State Education Department spokesman Tim Eller said the change was made to bring calculations for charters into line with those of districts. Some charters have a wide range of grades and, like districts, would get a fairer evaluation that way, he said.
Many public school advocates said the change was part of continuing Corbett administration favoritism for charters and other school-choice options.
"It unfairly makes charters look better than they are," said Lawrence Feinberg, a Haverford School District board member and cochair of the Keystone State Education Coalition, a public school advocacy group.
In late July, without public notice, the state Department of Education filed the proposed change with the federal Education Department.
The change had not been approved by the federal agency by September, when the state announced test scores and AYP results using the new method for charters. Weeks later, the Pennsylvania School Boards Association said it learned of the change when reviewing test results.
Eller said last week that the proposal is a "routine amendment."
But in an e-mail last week, a U.S. Education Department official said: "The [Pennsylvania Department of Education] does not have the authority to apply this methodology . . . until the federal department has had an opportunity to review and approve its expanded application." The official said the federal department was still reviewing the request.
Eller said that while he was "not contesting their authority . . . we don't anticipate our request being rejected."
Under the new rules, charters did about as well statewide this year as public schools, and much better than regular schools in several urban districts.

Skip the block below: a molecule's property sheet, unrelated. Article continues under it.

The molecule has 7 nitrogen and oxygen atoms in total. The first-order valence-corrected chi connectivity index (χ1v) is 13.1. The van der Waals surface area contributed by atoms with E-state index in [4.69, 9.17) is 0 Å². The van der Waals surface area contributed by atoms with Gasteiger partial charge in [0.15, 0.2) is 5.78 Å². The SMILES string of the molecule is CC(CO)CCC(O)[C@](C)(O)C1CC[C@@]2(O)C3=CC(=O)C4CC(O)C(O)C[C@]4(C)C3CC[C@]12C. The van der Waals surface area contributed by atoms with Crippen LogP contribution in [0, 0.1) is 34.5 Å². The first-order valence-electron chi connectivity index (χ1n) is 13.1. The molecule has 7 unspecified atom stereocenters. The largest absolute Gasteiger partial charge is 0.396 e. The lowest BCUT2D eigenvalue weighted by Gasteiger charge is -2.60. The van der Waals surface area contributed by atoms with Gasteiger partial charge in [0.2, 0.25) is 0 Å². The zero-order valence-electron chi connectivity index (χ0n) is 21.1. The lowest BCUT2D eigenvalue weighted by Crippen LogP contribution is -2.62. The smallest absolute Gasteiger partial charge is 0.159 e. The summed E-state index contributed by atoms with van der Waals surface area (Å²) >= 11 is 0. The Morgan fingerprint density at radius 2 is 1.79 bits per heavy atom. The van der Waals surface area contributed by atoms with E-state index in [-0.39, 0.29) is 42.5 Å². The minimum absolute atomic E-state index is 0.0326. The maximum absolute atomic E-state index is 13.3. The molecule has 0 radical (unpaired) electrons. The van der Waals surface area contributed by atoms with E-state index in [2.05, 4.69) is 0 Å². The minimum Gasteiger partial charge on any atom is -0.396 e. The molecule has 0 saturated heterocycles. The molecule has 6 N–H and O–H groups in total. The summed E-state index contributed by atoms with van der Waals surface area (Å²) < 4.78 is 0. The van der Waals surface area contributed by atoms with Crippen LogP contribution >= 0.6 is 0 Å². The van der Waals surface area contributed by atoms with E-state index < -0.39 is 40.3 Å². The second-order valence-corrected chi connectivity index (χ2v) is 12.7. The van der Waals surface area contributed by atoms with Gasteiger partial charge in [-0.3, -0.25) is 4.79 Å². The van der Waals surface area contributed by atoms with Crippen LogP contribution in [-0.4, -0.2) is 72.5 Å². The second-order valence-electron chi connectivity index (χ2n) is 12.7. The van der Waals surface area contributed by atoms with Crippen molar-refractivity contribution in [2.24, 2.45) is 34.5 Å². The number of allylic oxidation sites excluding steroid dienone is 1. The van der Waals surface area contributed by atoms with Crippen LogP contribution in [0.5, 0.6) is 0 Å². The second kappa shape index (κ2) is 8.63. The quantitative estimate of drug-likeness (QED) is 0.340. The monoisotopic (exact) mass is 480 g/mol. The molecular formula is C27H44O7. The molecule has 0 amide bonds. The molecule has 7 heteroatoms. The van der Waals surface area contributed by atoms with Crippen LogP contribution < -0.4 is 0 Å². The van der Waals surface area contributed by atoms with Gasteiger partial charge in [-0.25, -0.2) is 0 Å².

About 49 percent of charters statewide made Adequate Yearly Progress in 2012, compared with 51 percent of all Pennsylvania schools.
In Philadelphia, about 54 percent of charters made the grade, compared with only 13 percent of public schools.
The school boards association said that if the old rules had been used, dozens fewer charter schools would have made AYP and charters would have performed much worse on average statewide than regular public schools.
Under the old rules, the association estimated, statewide, only 33 of 156 charters with PSSA scores - 21 percent - would have gotten the "Made AYP" designation, instead of 49 percent. In Philadelphia, association figures showed, 20 percent of charters would have made AYP, instead of 54 percent.
State Education Department AYP figures showed more charters making the mark than the association estimate. No figures for Philadelphia charters were provided.
Contact Dan Hardy at 601-313-8134 or firstname.lastname@example.org, or follow on Twitter @DanInq.